Question? Leave a message!




Data Mining Association Rules: Advanced Concepts and Algorithms

Data Mining Association Rules: Advanced Concepts and Algorithms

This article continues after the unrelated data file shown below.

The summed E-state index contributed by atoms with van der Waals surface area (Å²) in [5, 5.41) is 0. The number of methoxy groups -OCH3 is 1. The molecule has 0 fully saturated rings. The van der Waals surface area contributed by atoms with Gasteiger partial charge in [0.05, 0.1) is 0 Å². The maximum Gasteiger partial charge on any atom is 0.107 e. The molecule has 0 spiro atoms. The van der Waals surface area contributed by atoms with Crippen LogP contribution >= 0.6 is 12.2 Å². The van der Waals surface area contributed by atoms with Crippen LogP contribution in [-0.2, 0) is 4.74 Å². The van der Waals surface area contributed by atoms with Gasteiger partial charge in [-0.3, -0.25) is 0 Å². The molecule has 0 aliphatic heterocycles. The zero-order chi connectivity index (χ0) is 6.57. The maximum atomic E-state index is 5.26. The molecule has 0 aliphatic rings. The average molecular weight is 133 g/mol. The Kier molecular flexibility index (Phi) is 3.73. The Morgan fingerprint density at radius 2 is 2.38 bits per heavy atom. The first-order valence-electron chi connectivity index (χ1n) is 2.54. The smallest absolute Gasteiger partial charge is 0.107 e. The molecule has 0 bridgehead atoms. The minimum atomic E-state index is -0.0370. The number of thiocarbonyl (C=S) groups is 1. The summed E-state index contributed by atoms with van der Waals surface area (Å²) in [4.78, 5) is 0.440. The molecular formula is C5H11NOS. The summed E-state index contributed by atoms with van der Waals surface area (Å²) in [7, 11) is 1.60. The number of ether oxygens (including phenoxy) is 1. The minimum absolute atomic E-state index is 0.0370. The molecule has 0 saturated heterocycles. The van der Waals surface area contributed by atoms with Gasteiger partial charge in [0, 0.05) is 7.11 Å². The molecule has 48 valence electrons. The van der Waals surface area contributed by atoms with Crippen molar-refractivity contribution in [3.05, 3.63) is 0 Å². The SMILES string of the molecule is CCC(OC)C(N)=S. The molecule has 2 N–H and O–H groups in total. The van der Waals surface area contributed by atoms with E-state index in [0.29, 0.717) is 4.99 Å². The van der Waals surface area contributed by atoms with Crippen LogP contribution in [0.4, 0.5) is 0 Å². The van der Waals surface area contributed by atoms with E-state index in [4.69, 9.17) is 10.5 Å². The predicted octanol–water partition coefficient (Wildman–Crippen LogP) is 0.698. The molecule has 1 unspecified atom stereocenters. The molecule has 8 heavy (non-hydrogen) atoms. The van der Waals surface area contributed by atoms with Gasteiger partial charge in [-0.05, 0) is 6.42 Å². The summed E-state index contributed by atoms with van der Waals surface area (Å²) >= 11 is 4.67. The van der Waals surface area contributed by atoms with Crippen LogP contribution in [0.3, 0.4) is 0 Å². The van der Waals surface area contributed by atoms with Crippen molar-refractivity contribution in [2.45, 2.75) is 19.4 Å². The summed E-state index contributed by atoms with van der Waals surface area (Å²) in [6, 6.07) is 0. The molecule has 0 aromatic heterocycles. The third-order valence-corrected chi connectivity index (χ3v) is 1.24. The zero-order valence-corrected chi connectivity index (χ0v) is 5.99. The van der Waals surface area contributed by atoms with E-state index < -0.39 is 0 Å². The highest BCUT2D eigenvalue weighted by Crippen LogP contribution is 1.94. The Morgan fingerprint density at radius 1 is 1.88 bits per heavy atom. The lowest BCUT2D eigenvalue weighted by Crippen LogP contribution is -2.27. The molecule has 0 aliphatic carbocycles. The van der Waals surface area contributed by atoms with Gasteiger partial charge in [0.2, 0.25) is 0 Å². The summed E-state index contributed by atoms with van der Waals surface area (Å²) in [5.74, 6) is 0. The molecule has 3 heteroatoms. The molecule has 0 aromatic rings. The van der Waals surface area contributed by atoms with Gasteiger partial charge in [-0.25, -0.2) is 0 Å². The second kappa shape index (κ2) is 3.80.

Data Mining Association Rules: Advanced Concepts and Algorithms © Tan,Steinbach, Kumar Introduction to Data Mining 4/18/2004 1Continuous and Categorical Attributes How to apply association analysis formulation to non asymmetric binary variables Session Country Session Number of Browser Id Length Web Pages Gender Buy Type (sec) viewed 1 USA 982 8 Male IE No 2 China 811 10 Female Netscape No 3 USA 2125 45 Female Mozilla Yes 4 Germany 596 4 Male IE Yes 5 Australia 123 9 Male Mozilla No … … … … … … … 10 Example of Association Rule: Number of Pages 5,10)  (Browser=Mozilla)  Buy = No © Tan,Steinbach, Kumar Introduction to Data Mining 4/18/2004 ‹›Handling Categorical Attributes  Transform categorical attribute into asymmetric binary variables  Introduce a new “item” for each distinct attribute value pair – Example: replace Browser Type attribute with  Browser Type = Internet Explorer  Browser Type = Mozilla  Browser Type = Mozilla © Tan,Steinbach, Kumar Introduction to Data Mining 4/18/2004 ‹›Handling Categorical Attributes  Potential Issues – What if attribute has many possible values  Example: attribute country has more than 200 possible values  Many of the attribute values may have very low support – Potential solution: Aggregate the lowsupport attribute values – What if distribution of attribute values is highly skewed  Example: 95 of the visitors have Buy = No  Most of the items will be associated with (Buy=No) item – Potential solution: drop the highly frequent items © Tan,Steinbach, Kumar Introduction to Data Mining 4/18/2004 ‹›Handling Continuous Attributes  Different kinds of rules: – Age21,35)  Salary70k,120k)  Buy – Salary70k,120k)  Buy  Age: =28, =4  Different methods: – Discretizationbased – Statisticsbased – Nondiscretization based  minApriori © Tan,Steinbach, Kumar Introduction to Data Mining 4/18/2004 ‹›Handling Continuous Attributes  Use discretization  Unsupervised: – Equalwidth binning – Equaldepth binning – Clustering  Supervised: Attribute values, v Class v v v v v v v v v 1 2 3 4 5 6 7 8 9 Anomalous 0 0 20 10 20 0 0 0 0 Normal 150 100 0 0 0 100 100 150 100 bin bin bin 1 2 3 © Tan,Steinbach, Kumar Introduction to Data Mining 4/18/2004 ‹›Discretization Issues  Size of the discretized intervals affect support confidence Refund = No, (Income = 51,250)  Cheat = No Refund = No, (60K  Income  80K)  Cheat = No Refund = No, (0K  Income  1B)  Cheat = No – If intervals too small  may not have enough support – If intervals too large  may not have enough confidence  Potential solution: use all possible intervals © Tan,Steinbach, Kumar Introduction to Data Mining 4/18/2004 ‹›Discretization Issues  Execution time – If intervals contain n values, there are on average 2 O(n ) possible ranges  Too many rules Refund = No, (Income = 51,250)  Cheat = No Refund = No, (51K  Income  52K)  Cheat = No Refund = No, (50K  Income  60K)  Cheat = No © Tan,Steinbach, Kumar Introduction to Data Mining 4/18/2004 ‹›Approach by Srikant Agrawal  Preprocess the data – Discretize attribute using equidepth partitioning  Use partial completeness measure to determine number of partitions  Merge adjacent intervals as long as support is less than maxsupport  Apply existing association rule mining algorithms  Determine interesting rules in the output © Tan,Steinbach, Kumar Introduction to Data Mining 4/18/2004 ‹›Approach by Srikant Agrawal  Discretization will lose information Approximated X X – Use partial completeness measure to determine how much information is lost C: frequent itemsets obtained by considering all ranges of attribute values P: frequent itemsets obtained by considering all ranges over the partitions P is Kcomplete w.r.t C if P  C,and X  C,  X’  P such that: 1. X’ is a generalization of X and support (X’)  K  support(X) (K  1) 2. Y  X,  Y’  X’ such that support (Y’)  K  support(Y) Given K (partial completeness level), can determine number of intervals (N) © Tan,Steinbach, Kumar Introduction to Data Mining 4/18/2004 ‹›Interestingness Measure Refund = No, (Income = 51,250)  Cheat = No Refund = No, (51K  Income  52K)  Cheat = No Refund = No, (50K  Income  60K)  Cheat = No  Given an itemset: Z = z , z , …, z and its 1 2 k generalization Z’ = z ’, z ’, …, z ’ 1 2 k P(Z): support of Z E (Z): expected support of Z based on Z’ Z’ P(z ) P(z ) P(z ) 1 2 k E (Z)P(Z') Z ' P(z ') P(z ') P(z ') 1 2 k – Z is Rinteresting w.r.t. Z’ if P(Z)  R  E (Z) Z’ © Tan,Steinbach, Kumar Introduction to Data Mining 4/18/2004 ‹›Interestingness Measure  For S: X  Y, and its generalization S’: X’  Y’ P(YX): confidence of X  Y P(Y’X’): confidence of X’  Y’ E (YX): expected support of Z based on Z’ S’ P(y ) P(y ) P(y ) 1 2 k E(Y X )P(Y'X ') P(y ') P(y ') P(y ') 1 2 k  Rule S is Rinteresting w.r.t its ancestor rule S’ if – Support, P(S)  R  E (S) or S’ – Confidence, P(YX)  R  E (YX) S’ © Tan,Steinbach, Kumar Introduction to Data Mining 4/18/2004 ‹›Statisticsbased Methods  Example: Browser=Mozilla  Buy=Yes  Age: =23  Rule consequent consists of a continuous variable, characterized by their statistics – mean, median, standard deviation, etc.  Approach: – Withhold the target variable from the rest of the data – Apply existing frequent itemset generation on the rest of the data – For each frequent itemset, compute the descriptive statistics for the corresponding target variable  Frequent itemset becomes a rule by introducing the target variable as rule consequent – Apply statistical test to determine interestingness of the rule © Tan,Steinbach, Kumar Introduction to Data Mining 4/18/2004 ‹›Statisticsbased Methods  How to determine whether an association rule interesting – Compare the statistics for segment of population covered by the rule vs segment of population not covered by the rule: A  B:  versus A  B: ’ ' Z – Statistical hypothesis testing: 2 2 s s 1 2   Null hypothesis: H0: ’ =  +  n n 1 2  Alternative hypothesis: H1: ’  +   Z has zero mean and variance 1 under null hypothesis © Tan,Steinbach, Kumar Introduction to Data Mining 4/18/2004 ‹›Statisticsbased Methods  Example: r: Browser=Mozilla  Buy=Yes  Age: =23 – Rule is interesting if difference between  and ’ is greater than 5 years (i.e.,  = 5) – For r, suppose n1 = 50, s1 = 3.5 – For r’ (complement): n2 = 250, s2 = 6.5 ' 30 23 5 Z 3.11 2 2 2 2 s s 3.5 6.5 1 2  n n 50 250 1 2 – For 1sided test at 95 confidence level, critical Zvalue for rejecting null hypothesis is 1.64. – Since Z is greater than 1.64, r is an interesting rule © Tan,Steinbach, Kumar Introduction to Data Mining 4/18/2004 ‹›MinApriori (Han et al) Documentterm matrix: TID W1 W2 W3 W4 W5 D1 2 2 0 0 1 D2 0 0 1 2 2 D3 2 3 0 0 0 D4 0 0 1 0 1 D5 1 1 1 0 2 Example: W1 and W2 tends to appear together in the same document © Tan,Steinbach, Kumar Introduction to Data Mining 4/18/2004 ‹›MinApriori  Data contains only continuous attributes of the same “type” – e.g., frequency of words in a document TID W1 W2 W3 W4 W5 D1 2 2 0 0 1 D2 0 0 1 2 2 D3 2 3 0 0 0 D4 0 0 1 0 1 D5 1 1 1 0 2  Potential solution: – Convert into 0/1 matrix and then apply existing algorithms  lose word frequency information – Discretization does not apply as users want association among words not ranges of words © Tan,Steinbach, Kumar Introduction to Data Mining 4/18/2004 ‹›MinApriori  How to determine the support of a word – If we simply sum up its frequency, support count will be greater than total number of documents  Normalize the word vectors – e.g., using L norm 1  Each word has a support equals to 1.0 TID W1 W2 W3 W4 W5 TID W1 W2 W3 W4 W5 D1 2 2 0 0 1 D1 0.40 0.33 0.00 0.00 0.17 Normalize D2 0 0 1 2 2 D2 0.00 0.00 0.33 1.00 0.33 D3 2 3 0 0 0 D3 0.40 0.50 0.00 0.00 0.00 D4 0 0 1 0 1 D4 0.00 0.00 0.33 0.00 0.17 D5 1 1 1 0 2 D5 0.20 0.17 0.33 0.00 0.33 © Tan,Steinbach, Kumar Introduction to Data Mining 4/18/2004 ‹›MinApriori  New definition of support: sup(C) D(i, j) min jC iT TID W1 W2 W3 W4 W5 Example: D1 0.40 0.33 0.00 0.00 0.17 Sup(W1,W2,W3) D2 0.00 0.00 0.33 1.00 0.33 = 0 + 0 + 0 + 0 + 0.17 D3 0.40 0.50 0.00 0.00 0.00 = 0.17 D4 0.00 0.00 0.33 0.00 0.17 D5 0.20 0.17 0.33 0.00 0.33 © Tan,Steinbach, Kumar Introduction to Data Mining 4/18/2004 ‹›Antimonotone property of Support TID W1 W2 W3 W4 W5 D1 0.40 0.33 0.00 0.00 0.17 D2 0.00 0.00 0.33 1.00 0.33 D3 0.40 0.50 0.00 0.00 0.00 D4 0.00 0.00 0.33 0.00 0.17 D5 0.20 0.17 0.33 0.00 0.33 Example: Sup(W1) = 0.4 + 0 + 0.4 + 0 + 0.2 = 1 Sup(W1, W2) = 0.33 + 0 + 0.4 + 0 + 0.17 = 0.9 Sup(W1, W2, W3) = 0 + 0 + 0 + 0 + 0.17 = 0.17 © Tan,Steinbach, Kumar Introduction to Data Mining 4/18/2004 ‹›Multilevel Association Rules Food Electronics Bread Computers Home Milk 2 Skim Wheat White Desktop Laptop Accessory TV DVD Foremost Kemps Printer Scanner © Tan,Steinbach, Kumar Introduction to Data Mining 4/18/2004 ‹›Multilevel Association Rules  Why should we incorporate concept hierarchy – Rules at lower levels may not have enough support to appear in any frequent itemsets – Rules at lower levels of the hierarchy are overly specific  e.g., skim milk  white bread, 2 milk  wheat bread, skim milk  wheat bread, etc. are indicative of association between milk and bread © Tan,Steinbach, Kumar Introduction to Data Mining 4/18/2004 ‹›Multilevel Association Rules  How do support and confidence vary as we traverse the concept hierarchy – If X is the parent item for both X1 and X2, then (X) ≤ (X1) + (X2) – If (X1  Y1) ≥ minsup, and X is parent of X1, Y is parent of Y1 then(X  Y1) ≥ minsup, (X1  Y) ≥ minsup (X  Y) ≥ minsup – If conf(X1  Y1) ≥ minconf, then conf(X1 Y) ≥ minconf © Tan,Steinbach, Kumar Introduction to Data Mining 4/18/2004 ‹›Multilevel Association Rules  Approach 1: – Extend current association rule formulation by augmenting each transaction with higher level items Original Transaction: skim milk, wheat bread Augmented Transaction: skim milk, wheat bread, milk, bread, food  Issues: – Items that reside at higher levels have much higher support counts  if support threshold is low, too many frequent patterns involving items from the higher levels – Increased dimensionality of the data © Tan,Steinbach, Kumar Introduction to Data Mining 4/18/2004 ‹›Multilevel Association Rules  Approach 2: – Generate frequent patterns at highest level first – Then, generate frequent patterns at the next highest level, and so on  Issues: – I/O requirements will increase dramatically because we need to perform more passes over the data – May miss some potentially interesting crosslevel association patterns © Tan,Steinbach, Kumar Introduction to Data Mining 4/18/2004 ‹›Sequence Data Timeline 10 15 20 25 30 35 Sequence Database: Object A: Object Timestamp Events 2 6 1 A 10 2, 3, 5 1 3 A 20 6, 1 5 A 23 1 B 11 4, 5, 6 B 17 2 Object B: B 21 7, 8, 1, 2 1 4 2 7 B 28 1, 6 6 5 8 6 1 C 14 1, 8, 7 2 Object C: 1 7 8 © Tan,Steinbach, Kumar Introduction to Data Mining 4/18/2004 ‹›Examples of Sequence Data Sequence Sequence Element Event Database (Transaction) (Item) Customer Purchase history of a given A set of items bought by Books, diary products, customer a customer at time t CDs, etc Web Data Browsing activity of a A collection of files Home page, index particular Web visitor viewed by a Web visitor page, contact info, etc after a single mouse click Event data History of events generated Events triggered by a Types of alarms by a given sensor sensor at time t generated by sensors Genome DNA sequence of a An element of the DNA Bases A,T,G,C sequences particular species sequence Element Event (Transaction) E1 E1 E3 (Item) E2 E2 E2 E3 E4 Sequence © Tan,Steinbach, Kumar Introduction to Data Mining 4/18/2004 ‹›Formal Definition of a Sequence  A sequence is an ordered list of elements (transactions) s = e e e … 1 2 3 – Each element contains a collection of events (items) e = i , i , …, i i 1 2 k – Each element is attributed to a specific time or location  Length of a sequence, s, is given by the number of elements of the sequence  A ksequence is a sequence that contains k events (items) © Tan,Steinbach, Kumar Introduction to Data Mining 4/18/2004 ‹›Examples of Sequence  Web sequence: Homepage Electronics Digital Cameras Canon Digital Camera Shopping Cart Order Confirmation Return to Shopping  Sequence of initiating events causing the nuclear accident at 3mile Island: (http://stellarone.com/nuclear/staffreports/summarySOEtheinitiatingevent.htm) clogged resin outlet valve closure loss of feedwater condenser polisher outlet valve shut booster pumps trip main waterpump trips main turbine trips reactor pressure increases  Sequence of books checked out at a library: Fellowship of the Ring The Two Towers Return of the King © Tan,Steinbach, Kumar Introduction to Data Mining 4/18/2004 ‹›Formal Definition of a Subsequence  A sequence a a … a is contained in another 1 2 n sequence b b … b (m ≥ n) if there exist integers 1 2 m i i … i such that a b , a b , …, a b 1 2 n 1 i1 2 i1 n in Data sequence Subsequence Contain 2,4 3,5,6 8 2 3,5 Yes 1,2 3,4 1 2 No 2,4 2,4 2,5 2 4 Yes  The support of a subsequence w is defined as the fraction of data sequences that contain w  A sequential pattern is a frequent subsequence (i.e., a subsequence whose support is ≥ minsup) © Tan,Steinbach, Kumar Introduction to Data Mining 4/18/2004 ‹›Sequential Pattern Mining: Definition  Given: – a database of sequences – a userspecified minimum support threshold, minsup  Task: – Find all subsequences with support ≥ minsup © Tan,Steinbach, Kumar Introduction to Data Mining 4/18/2004 ‹›Sequential Pattern Mining: Challenge  Given a sequence: a b c d e f g h i – Examples of subsequences: a c d f g , c d e , b g , etc.  How many ksubsequences can be extracted from a given nsequence a b c d e f g h i n = 9 Answer : k=4: Y Y Y Y n 9   126  k 4  a d e i © Tan,Steinbach, Kumar Introduction to Data Mining 4/18/2004 ‹›Sequential Pattern Mining: Example Object Timestamp Events A 1 1,2,4 Minsup = 50 A 2 2,3 Examples of Frequent Subsequences: A 3 5 B 1 1,2 1,2 s=60 B 2 2,3,4 2,3 s=60 C 1 1, 2 2,4 s=80 C 2 2,3,4 3 5 s=80 C 3 2,4,5 1 2 s=80 D 1 2 2 2 s=60 D 2 3, 4 1 2,3 s=60 D 3 4, 5 2 2,3 s=60 E 1 1, 3 1,2 2,3 s=60 E 2 2, 4, 5 © Tan,Steinbach, Kumar Introduction to Data Mining 4/18/2004 ‹›Extracting Sequential Patterns  Given n events: i , i , i , …, i 1 2 3 n  Candidate 1subsequences: i , i , i , …, i 1 2 3 n  Candidate 2subsequences: i , i , i , i , …, i i , i i , …, i i 1 2 1 3 1 1 1 2 n1 n  Candidate 3subsequences: i , i , i , i , i , i , …, i , i i , i , i i , …, 1 2 3 1 2 4 1 2 1 1 2 2 i i , i , i i , i , …, i i i , i i i , … 1 1 2 1 1 3 1 1 1 1 1 2 © Tan,Steinbach, Kumar Introduction to Data Mining 4/18/2004 ‹›Generalized Sequential Pattern (GSP)  Step 1: – Make the first pass over the sequence database D to yield all the 1 element frequent sequences  Step 2: Repeat until no new frequent sequences are found – Candidate Generation:  Merge pairs of frequent subsequences found in the (k1)th pass to generate candidate sequences that contain k items – Candidate Pruning:  Prune candidate ksequences that contain infrequent (k1)subsequences – Support Counting:  Make a new pass over the sequence database D to find the support for these candidate sequences – Candidate Elimination:  Eliminate candidate ksequences whose actual support is less than minsup © Tan,Steinbach, Kumar Introduction to Data Mining 4/18/2004 ‹›Candidate Generation  Base case (k=2): – Merging two frequent 1sequences i and i will produce 1 2 two candidate 2sequences: i i and i i 1 2 1 2  General case (k2): – A frequent (k1)sequence w is merged with another frequent 1 (k1)sequence w to produce a candidate ksequence if the 2 subsequence obtained by removing the first event in w is the same 1 as the subsequence obtained by removing the last event in w 2  The resulting candidate after merging is given by the sequence w 1 extended with the last event of w . 2 – If the last two events in w belong to the same element, then the last event 2 in w becomes part of the last element in w 2 1 – Otherwise, the last event in w becomes a separate element appended to 2 the end of w 1 © Tan,Steinbach, Kumar Introduction to Data Mining 4/18/2004 ‹›Candidate Generation Examples  Merging the sequences w =1 2 3 4 and w =2 3 4 5 1 2 will produce the candidate sequence 1 2 3 4 5 because the last two events in w (4 and 5) belong to the same element 2  Merging the sequences w =1 2 3 4 and w =2 3 4 5 1 2 will produce the candidate sequence 1 2 3 4 5 because the last two events in w (4 and 5) do not belong to the same element 2  We do not have to merge the sequences w =1 2 6 4 and w =1 2 4 5 1 2 to produce the candidate 1 2 6 4 5 because if the latter is a viable candidate, then it can be obtained by merging w with 1 1 2 6 5 © Tan,Steinbach, Kumar Introduction to Data Mining 4/18/2004 ‹›GSP Example Frequent 3sequences Candidate 1 2 3 Generation 1 2 5 1 5 3 Candidate 1 2 3 4 2 3 4 Pruning 1 2 5 3 2 5 3 1 5 3 4 3 4 5 2 3 4 5 5 3 4 1 2 5 3 2 5 3 4 © Tan,Steinbach, Kumar Introduction to Data Mining 4/18/2004 ‹›Timing Constraints (I) A B C D E x : maxgap g = x n g g n : mingap g m : maximum span = m s s x = 2, n = 0, m = 4 g g s Data sequence Subsequence Contain 2,4 3,5,6 4,7 4,5 8 6 5 Yes 1 2 3 4 5 1 4 No 1 2,3 3,4 4,5 2 3 5 Yes 1,2 3 2,3 3,4 2,4 4,5 1,2 5 No © Tan,Steinbach, Kumar Introduction to Data Mining 4/18/2004 ‹›Mining Sequential Patterns with Timing Constraints  Approach 1: – Mine sequential patterns without timing constraints – Postprocess the discovered patterns  Approach 2: – Modify GSP to directly prune candidates that violate timing constraints – Question:  Does Apriori principle still hold © Tan,Steinbach, Kumar Introduction to Data Mining 4/18/2004 ‹›Apriori Principle for Sequence Data Suppose: Object Timestamp Events A 1 1,2,4 x = 1 (maxgap) g A 2 2,3 n = 0 (mingap) g A 3 5 B 1 1,2 m = 5 (maximum span) s B 2 2,3,4 minsup = 60 C 1 1, 2 C 2 2,3,4 C 3 2,4,5 2 5 support = 40 D 1 2 but D 2 3, 4 D 3 4, 5 2 3 5 support = 60 E 1 1, 3 E 2 2, 4, 5 Problem exists because of maxgap constraint No such problem if maxgap is infinite © Tan,Steinbach, Kumar Introduction to Data Mining 4/18/2004 ‹›Contiguous Subsequences  s is a contiguous subsequence of w = e e … e 1 2 k if any of the following conditions hold: 1. s is obtained from w by deleting an item from either e or e 1 k 2. s is obtained from w by deleting an item from any element e that i contains more than 2 items 3. s is a contiguous subsequence of s’ and s’ is a contiguous subsequence of w (recursive definition)  Examples: s = 1 2 – is a contiguous subsequence of 1 2 3, 1 2 2 3, and 3 4 1 2 2 3 4 – is not a contiguous subsequence of 1 3 2 and 2 1 3 2 © Tan,Steinbach, Kumar Introduction to Data Mining 4/18/2004 ‹›Modified Candidate Pruning Step  Without maxgap constraint: – A candidate ksequence is pruned if at least one of its (k1)subsequences is infrequent  With maxgap constraint: – A candidate ksequence is pruned if at least one of its contiguous (k1)subsequences is infrequent © Tan,Steinbach, Kumar Introduction to Data Mining 4/18/2004 ‹›Timing Constraints (II) x : maxgap g A B C D E n : mingap g = x n = ws g g ws: window size = m s m : maximum span s x = 2, n = 0, ws = 1, m = 5 g g s Data sequence Subsequence Contain 2,4 3,5,6 4,7 4,6 8 3 5 No 1 2 3 4 5 1,2 3 Yes 1,2 2,3 3,4 4,5 1,2 3,4 Yes © Tan,Steinbach, Kumar Introduction to Data Mining 4/18/2004 ‹›Modified Support Counting Step  Given a candidate pattern: a, c – Any data sequences that contain … a c … , … a … c… ( where time(c) – time(a) ≤ ws) …c … a … (where time(a) – time(c) ≤ ws) will contribute to the support count of candidate pattern © Tan,Steinbach, Kumar Introduction to Data Mining 4/18/2004 ‹›Other Formulation  In some domains, we may have only one very long time series – Example:  monitoring network traffic events for attacks  monitoring telecommunication alarm signals  Goal is to find frequent sequences of events in the time series – This problem is also known as frequent episode mining E1 E3 E1 E1 E2 E4 E1 E2 E1 E2 E4 E2 E3 E4 E2 E3 E5 E2 E3 E5 E2 E3 E1 Pattern: E1 E3 © Tan,Steinbach, Kumar Introduction to Data Mining 4/18/2004 ‹›General Support Counting Schemes Object's Timeline Sequence: (p) (q) p p p p p q q q q q Method Support Count 1 2 3 4 5 6 7 1 COBJ Assume: CWIN 6 x = 2 (maxgap) g n = 0 (mingap) g 4 CMINWIN ws = 0 (window size) m = 2 (maximum span) s CDISTO 8 CDIST 5Frequent Subgraph Mining  Extend association rule mining to finding frequent subgraphs  Useful for Web Mining, computational chemistry, bioinformatics, spatial data sets, etc Homepage Research Artificial Databases Intelligence Data Mining © Tan,Steinbach, Kumar Introduction to Data Mining 4/18/2004 ‹›Graph Definitions a a a q p p p p b a a a s s s r r p t t t t r r c c c c p q p p b b b (a) Labeled Graph (b) Subgraph (c) Induced Subgraph © Tan,Steinbach, Kumar Introduction to Data Mining 4/18/2004 ‹›Representing Transactions as Graphs  Each transaction is a clique of items A TID = 1: Transaction Items Id C 1 A,B,C,D B 2 A,B,E 3 B,C 4 A,B,D,E 5 B,C,D E D © Tan,Steinbach, Kumar Introduction to Data Mining 4/18/2004 ‹›Representing Graphs as Transactions a e a q p e p p q q p r b c d b b d r r r r p d c a G1 G2 G3 (a,b,p) (a,b,q) (a,b,r) (b,c,p) (b,c,q) (b,c,r) … (d,e,r) G1 1 0 0 0 0 1 … 0 G2 1 0 0 0 0 0 … 0 G3 0 0 1 1 0 0 … 0 G3 … … … … … … … … © Tan,Steinbach, Kumar Introduction to Data Mining 4/18/2004 ‹›Challenges  Node may contain duplicate labels  Support and confidence – How to define them  Additional constraints imposed by pattern structure – Support and confidence are not the only constraints – Assumption: frequent subgraphs must be connected  Apriorilike approach: – Use frequent ksubgraphs to generate frequent (k+1) subgraphs What is k © Tan,Steinbach, Kumar Introduction to Data Mining 4/18/2004 ‹›Challenges…  Support: – number of graphs that contain a particular subgraph  Apriori principle still holds  Levelwise (Apriorilike) approach: – Vertex growing:  k is the number of vertices – Edge growing:  k is the number of edges © Tan,Steinbach, Kumar Introduction to Data Mining 4/18/2004 ‹›Vertex Growing a a a q q e e p p p p p p a a a d + r r r d r r a a a G2 G3 = join(G1,G2) G1 0 p p 0 q   0 p p 0 0 p p q    p 0 r 0 0   p 0 r 0 p 0 r 0    M M M p r 0 r 0 G 2 G 1 G3    p r 0 r p r 0 0   0 0 r 0 0    0 0 r 0 q 0 0 0    q 0 0 0 0  © Tan,Steinbach, Kumar Introduction to Data Mining 4/18/2004 ‹›Edge Growing a a a q q p p p f f p p f p a a a + r r r r r a a a G1 G2 G3 = join(G1,G2) © Tan,Steinbach, Kumar Introduction to Data Mining 4/18/2004 ‹›Apriorilike Algorithm  Find frequent 1subgraphs  Repeat – Candidate generation  Use frequent (k1)subgraphs to generate candidate ksubgraph – Candidate pruning  Prune candidate subgraphs that contain infrequent (k1)subgraphs – Support counting  Count the support of each remaining candidate – Eliminate candidate ksubgraphs that are infrequent In practice, it is not as easy. There are many other issues © Tan,Steinbach, Kumar Introduction to Data Mining 4/18/2004 ‹›Example: Dataset a e a q q a e p e p p r q p q p p b c d r b b d r r r c r p d p c d a G1 G2 G3 G4 (a,b,p) (a,b,q) (a,b,r) (b,c,p) (b,c,q) (b,c,r) … (d,e,r) G1 1 0 0 0 0 1 … 0 G2 1 0 0 0 0 0 … 0 G3 0 0 1 1 0 0 … 0 G4 0 0 0 0 0 0 … 0 © Tan,Steinbach, Kumar Introduction to Data Mining 4/18/2004 ‹›Example Minimum support count = 2 k=1 a b c d e Frequent Subgraphs p q r a b a e b d k=2 Frequent p p Subgraphs c d c e p p d c a b k=3 Candidate p r Subgraphs e d (Pruned candidate) © Tan,Steinbach, Kumar Introduction to Data Mining 4/18/2004 ‹›Candidate Generation  In Apriori: – Merging two frequent kitemsets will produce a candidate (k+1)itemset  In frequent subgraph mining (vertex/edge growing) – Merging two frequent ksubgraphs may produce more than one candidate (k+1)subgraph © Tan,Steinbach, Kumar Introduction to Data Mining 4/18/2004 ‹›Multiplicity of Candidates (Vertex Growing) a a a q q e e p p p p p p a a a d + r r r d r r a a a G2 G3 = join(G1,G2) G1 0 p p 0 0 p p q 0 p p 0 q     p 0 r 0 p 0 r 0 p 0 r 0 0    M M G 2 G 1   p r 0 r p r 0 0 M p r 0 r 0 G 3     0 0 r 0 q 0 0 0 0 0 r 0    q 0 0 0  © Tan,Steinbach, Kumar Introduction to Data Mining 4/18/2004 ‹›Multiplicity of Candidates (Edge growing)  Case 1: identical vertex labels a e a a b c e e + b b a c e c e b c © Tan,Steinbach, Kumar Introduction to Data Mining 4/18/2004 ‹›Multiplicity of Candidates (Edge growing)  Case 2: Core contains identical labels b a c a a a a a b c a b c a a + a a a a a a a a c a a Core: The (k1) subgraph that is common b between the joint graphs a © Tan,Steinbach, Kumar Introduction to Data Mining 4/18/2004 ‹›Multiplicity of Candidates (Edge growing)  Case 3: Core multiplicity a a a a a b a a b a a b a + a a a b a a b a a b a b a © Tan,Steinbach, Kumar Introduction to Data Mining 4/18/2004 ‹›Adjacency Matrix Representation A(2) A(1) A(1) A(2) A(3) A(4) B(5) B(6) B(7) B(8) A(1) 1 1 1 0 1 0 0 0 B (6) B (5) A(2) 1 1 0 1 0 1 0 0 A(3) 1 0 1 1 0 0 1 0 A(4) 0 1 1 1 0 0 0 1 B (7) B (8) B(5) 1 0 0 0 1 1 1 0 B(6) 0 1 0 0 1 1 0 1 B(7) 0 0 1 0 1 0 1 1 A(3) A(4) B(8) 0 0 0 1 0 1 1 1 A(1) A(2) A(3) A(4) B(5) B(6) B(7) B(8) A(1) A(2) A(1) 1 1 0 1 0 1 0 0 A(2) 1 1 1 0 0 0 1 0 B (6) B (7) A(3) 0 1 1 1 1 0 0 0 A(4) 1 0 1 1 0 0 0 1 B(5) 0 0 1 0 1 0 1 1 B (5) B (8) B(6) 1 0 0 0 0 1 1 1 B(7) 0 1 0 0 1 1 1 0 A(3) A(4) B(8) 0 0 0 1 1 1 0 1 • The same graph can be represented in many ways © Tan,Steinbach, Kumar Introduction to Data Mining 4/18/2004 ‹›Graph Isomorphism  A graph is isomorphic if it is topologically equivalent to another graph B A A B A B B A B B A A A B A B © Tan,Steinbach, Kumar Introduction to Data Mining 4/18/2004 ‹›Graph Isomorphism  Test for graph isomorphism is needed: – During candidate generation step, to determine whether a candidate has been generated – During candidate pruning step, to check whether its (k1)subgraphs are frequent – During candidate counting, to check whether a candidate is contained within another graph © Tan,Steinbach, Kumar Introduction to Data Mining 4/18/2004 ‹›Graph Isomorphism  Use canonical labeling to handle isomorphism – Map each graph into an ordered string representation (known as its code) such that two isomorphic graphs will be mapped to the same canonical encoding – Example:  Lexicographically largest adjacency matrix 0 0 1 0 0 1 1 1   0 0 1 1 1 0 1 0  1 1 0 11 1 0 0  0 1 1 0 1 0 0 0  Canonical: 0111101011001000 String: 0010001111010110 © Tan,Steinbach, Kumar Introduction to Data Mining 4/18/2004 ‹›